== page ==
Notwithstanding the odd Chinese and Korean badminton player, a Belarusian shot putter, and a cashed-up US basketball team which had no place being there, London 2012 was largely about fair play in the pursuit of precious medals.
For the past two and a half weeks, young sportsmen and sportswoman have adhered to the Baron Pierre de Coubertin principle and made the inhabitants of Britain feel happy and glorious again.
As of today, athletes from Armenia and Azerbaijan to Zambia and Zimbabwe via Kiribati and Krygyzstan who enthralled us with their running, jumping and paddling will be replaced by overpaid bores whose specialist sports are spitting, goading and feigning injury. Welcome to the new English soccer season.
Where once, the front and back pages were filled with tales of honest endeavour, there will be kiss-and-tell tattle of extra-time romps, nightclub fracas and obscene salaries. Throw in terrace hostility and the Olympic glow is a distant memory.
One can only hope that the words of national manager Roy Hodgson are heeded. “The Olympics have really shown us the way to go,” he said ahead of England’s match against Italy.
“So there is now an extra burden of responsibility on our players to make sure they are good role models and professionals in the way they speak to the nation as our athletes have done.” Phew, some hope Roy.
“It’s been very refreshing to see talented people showing a good face to the nation and the world at large,” he added.
“The way that Team GB have conducted themselves in a home Olympics must make the world of athletics very pleased and proud and so many of them have done such a great PR job.”
This in a week when England face a South African team eager to topple Andrew Strauss’s men from their No.1 spot. And a week which should have been equally dominated by Strauss’s 100th Test appearance – at Lord’s.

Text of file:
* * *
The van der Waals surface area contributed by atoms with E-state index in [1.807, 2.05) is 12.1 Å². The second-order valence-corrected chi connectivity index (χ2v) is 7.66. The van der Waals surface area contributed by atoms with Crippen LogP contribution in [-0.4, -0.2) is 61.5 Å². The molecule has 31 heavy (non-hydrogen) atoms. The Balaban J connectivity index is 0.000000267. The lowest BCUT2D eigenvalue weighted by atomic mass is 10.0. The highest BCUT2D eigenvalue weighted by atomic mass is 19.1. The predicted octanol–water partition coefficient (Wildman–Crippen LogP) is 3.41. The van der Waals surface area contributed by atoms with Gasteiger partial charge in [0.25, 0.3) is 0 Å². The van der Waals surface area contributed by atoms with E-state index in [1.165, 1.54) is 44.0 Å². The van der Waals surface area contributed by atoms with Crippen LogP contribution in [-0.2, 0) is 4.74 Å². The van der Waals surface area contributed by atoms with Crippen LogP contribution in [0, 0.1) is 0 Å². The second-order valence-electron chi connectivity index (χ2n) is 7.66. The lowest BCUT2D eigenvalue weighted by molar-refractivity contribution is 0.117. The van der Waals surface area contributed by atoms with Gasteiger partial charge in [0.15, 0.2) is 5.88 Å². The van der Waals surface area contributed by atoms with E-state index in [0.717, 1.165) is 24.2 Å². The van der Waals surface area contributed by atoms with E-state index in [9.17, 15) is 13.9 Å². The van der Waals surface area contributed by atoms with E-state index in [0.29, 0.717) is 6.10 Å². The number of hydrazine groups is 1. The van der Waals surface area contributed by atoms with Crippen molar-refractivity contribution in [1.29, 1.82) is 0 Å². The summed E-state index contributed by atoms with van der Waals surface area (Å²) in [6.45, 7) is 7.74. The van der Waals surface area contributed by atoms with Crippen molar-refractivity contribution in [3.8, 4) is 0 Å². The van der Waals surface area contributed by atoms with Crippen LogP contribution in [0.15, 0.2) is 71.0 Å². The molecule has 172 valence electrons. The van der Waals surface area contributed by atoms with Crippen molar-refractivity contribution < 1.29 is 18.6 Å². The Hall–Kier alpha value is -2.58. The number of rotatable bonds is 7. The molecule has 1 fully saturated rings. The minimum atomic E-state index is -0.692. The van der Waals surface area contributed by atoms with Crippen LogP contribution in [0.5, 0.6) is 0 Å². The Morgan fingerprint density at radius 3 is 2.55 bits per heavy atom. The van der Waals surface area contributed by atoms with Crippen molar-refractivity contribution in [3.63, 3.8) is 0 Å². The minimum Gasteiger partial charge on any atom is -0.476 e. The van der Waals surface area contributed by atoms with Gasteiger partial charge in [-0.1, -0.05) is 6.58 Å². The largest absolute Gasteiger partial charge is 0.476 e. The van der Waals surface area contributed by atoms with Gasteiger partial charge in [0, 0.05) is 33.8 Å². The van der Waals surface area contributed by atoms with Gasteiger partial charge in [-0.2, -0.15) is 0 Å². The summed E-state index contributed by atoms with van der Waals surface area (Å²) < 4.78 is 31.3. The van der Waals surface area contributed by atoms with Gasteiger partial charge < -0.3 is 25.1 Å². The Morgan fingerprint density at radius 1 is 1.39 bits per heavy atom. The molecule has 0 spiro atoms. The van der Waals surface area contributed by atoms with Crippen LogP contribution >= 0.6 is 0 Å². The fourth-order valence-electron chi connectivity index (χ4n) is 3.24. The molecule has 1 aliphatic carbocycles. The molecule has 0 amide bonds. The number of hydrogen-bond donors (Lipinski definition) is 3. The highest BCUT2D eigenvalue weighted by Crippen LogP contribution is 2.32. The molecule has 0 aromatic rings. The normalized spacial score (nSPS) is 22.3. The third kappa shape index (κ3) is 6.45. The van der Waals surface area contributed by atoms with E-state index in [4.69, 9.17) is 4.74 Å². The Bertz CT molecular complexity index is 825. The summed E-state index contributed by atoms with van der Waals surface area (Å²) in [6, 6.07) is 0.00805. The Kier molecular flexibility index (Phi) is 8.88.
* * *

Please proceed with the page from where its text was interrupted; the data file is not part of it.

Pietersen wanted to play for England on his terms – a schedule where he could pick and choose between T20, 50-overs and Tests and trouser several million rupees in the Indian Premier League.
Naturally enough, the suits of the ECB were not amused.
Pietersen saw opportunity in a riotous 149 in the second Test at Headingley to launch a stinging attack on the game’s rulers and suggested that all was not well in the England dressing room. “It’s not easy being me in there, he said.” Retirement was threatened.
His handlers then thought it a smart idea to issue an incredulous Youtube apology which included a pledge to represent England in all forms of the game.
He made that without the ECB’s knowledge and was subsequently dropped for the third Test when it was revealed that he had sent unsavoury remarks about Strauss and others to the South African camp by sms.
After repeated prompts from the ECB, a further apology was duly delivered, this time by email …
“I did send what you might call provocative texts to my close friends in the SA team. The texts were meant as banter between close friends. I need to rein myself in sometimes.” Indeed.
Pietersen’s mea culpa was met with a cool response from England managing director Hugh Morris.
“Further discussions need to take place to establish whether it is possible to regain the trust and mutual respect required to ensure all parties are able to focus on playing cricket and to maintain the unity of purpose that has served us so well in recent years,” he wrote.
That doesn’t exactly sound like a ‘let’s shake hands and put this sorry saga behind us’ does it?